Import / Export
Have a theme with 200+ different options? (or hell, even just 25) You need an easy way for your users to import and export their options. The Redux Framework doesn’t just give the user a box with a bunch of seemingly nonsensical json code when they want to export their settings. It actually allows them to download the file for safe-keeping. It’s also easy to provide a url from a theme or plugin demo site for your users to import demo settings. They just copy and paste a link you provide and they’re done. Easy!
Free! It doesn’t get much better than that! Redux, like WordPress, is a professional level product and it’s available to everyone for free! You can get involved directly with the project and recommend or provide code improvements or addons. The developers are extremely responsive and welcoming to contributions (especially bug fixes).
Presets and Defaults
Presets are a great way to setup a sort of “theme within a theme”. It’s easy to create a way for your users to click 1 button and instantly change 1 or all of your theme options. Presets can be a huge time saver for your users and I think it brings the UX of the options panel to another level.
Right when the theme is activated, the defaults are automatically saved to the database with your defaults values for all of the options. Even if you navigate to the database and delete the option row associated with your theme or plugin, the framework will automatically add back the defaults without the need to load the options page in the admin. This is a feature that wasn’t available in many of the other options frameworks.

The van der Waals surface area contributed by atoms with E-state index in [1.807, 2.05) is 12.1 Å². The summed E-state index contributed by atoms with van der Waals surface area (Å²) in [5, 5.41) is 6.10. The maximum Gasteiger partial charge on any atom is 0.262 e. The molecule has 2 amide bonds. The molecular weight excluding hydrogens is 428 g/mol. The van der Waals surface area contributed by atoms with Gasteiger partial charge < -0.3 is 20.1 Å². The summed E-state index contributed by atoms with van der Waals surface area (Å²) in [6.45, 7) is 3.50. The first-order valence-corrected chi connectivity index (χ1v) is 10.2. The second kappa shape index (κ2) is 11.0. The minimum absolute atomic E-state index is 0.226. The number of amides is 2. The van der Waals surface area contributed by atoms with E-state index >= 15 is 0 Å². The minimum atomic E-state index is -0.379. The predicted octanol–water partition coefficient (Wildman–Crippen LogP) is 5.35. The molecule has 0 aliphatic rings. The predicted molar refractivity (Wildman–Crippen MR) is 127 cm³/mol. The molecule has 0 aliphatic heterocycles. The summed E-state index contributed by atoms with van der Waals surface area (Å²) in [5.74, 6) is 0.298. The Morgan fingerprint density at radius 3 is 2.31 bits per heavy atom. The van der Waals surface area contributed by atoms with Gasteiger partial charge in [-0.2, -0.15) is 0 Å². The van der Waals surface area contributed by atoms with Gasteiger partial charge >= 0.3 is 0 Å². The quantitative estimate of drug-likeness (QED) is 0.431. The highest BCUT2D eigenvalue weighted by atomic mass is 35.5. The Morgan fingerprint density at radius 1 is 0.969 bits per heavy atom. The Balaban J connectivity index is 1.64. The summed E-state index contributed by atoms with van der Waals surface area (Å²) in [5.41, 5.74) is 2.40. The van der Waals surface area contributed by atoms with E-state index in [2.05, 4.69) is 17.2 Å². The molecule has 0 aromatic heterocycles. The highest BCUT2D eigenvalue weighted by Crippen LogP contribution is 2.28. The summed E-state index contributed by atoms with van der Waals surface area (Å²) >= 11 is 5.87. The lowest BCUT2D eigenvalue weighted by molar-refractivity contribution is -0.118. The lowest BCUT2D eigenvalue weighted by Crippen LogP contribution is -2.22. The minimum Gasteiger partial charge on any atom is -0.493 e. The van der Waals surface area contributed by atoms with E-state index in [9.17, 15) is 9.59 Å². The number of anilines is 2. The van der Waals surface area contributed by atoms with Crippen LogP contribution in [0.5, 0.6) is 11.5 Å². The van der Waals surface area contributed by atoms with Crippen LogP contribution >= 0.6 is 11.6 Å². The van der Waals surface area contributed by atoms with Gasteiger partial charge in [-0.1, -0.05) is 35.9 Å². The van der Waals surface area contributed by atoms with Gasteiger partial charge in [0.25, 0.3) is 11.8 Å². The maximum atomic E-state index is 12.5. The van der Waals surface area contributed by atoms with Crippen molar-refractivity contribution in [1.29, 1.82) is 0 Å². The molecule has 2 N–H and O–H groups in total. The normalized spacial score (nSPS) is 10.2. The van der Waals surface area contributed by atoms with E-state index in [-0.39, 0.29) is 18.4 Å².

Many themes allow for the user to customize colors, background images and other css related details. The problem with some of these themes is that they stuff the custom css produced by their options page into the header of the WordPress site. This isn’t the most efficient way to do things. Redux includes pre-processor support, meaning that you can have the framework generate a single minified css file for the entire site whenever a style option is changed in the panel. As the developer, you determine which of these fields will fire the pre-processor by including 1 small line with your field array.
The really cool part is that Redux allows you to use whichever pre-processor you want. LESS, SASS, or plain ol’ css can be used and it’s easy to tie-in which ever option you want. This is great for LESS and SASS because you can programatically control so many parts of the design without overloading your user with too many options. For example, you can allow the user to control the primary and secondary colors in the panel. Then, using LESS or SASS, you can create 1 or more additional complimentary colors based upon the original 2 user choices. Use mixins, calculate shades of the users’ primary color and more. The possibilities are practically endless.
With Great Power Comes Great Responsibility
It’s obvious that I like the Redux Framework. But just because you can use Redux doesn’t mean that you should. It’s feature rich but the trade-off for so many options and versatility is bloat. In it’s current state, Redux is around 3.5 MB in size. While this isn’t huge, it would definitely be overkill if all you needed was a small handful of options for your theme. I usually don’t use it for client projects because clients hire me to adjust their options for them. Redux is much better suited for complex plugins and premium or public themes that will be used by many less experienced website owners.
Redux is a powerful, easy to use and fully supported options framework for WordPress projects. It will work well on themes and plugins, but I suspect it’s most at home on projects where you need more than just a few options.
What do you think? Have you tried Redux? Do you prefer something else for theme or plugin options? I’d love to hear your response in the comments below.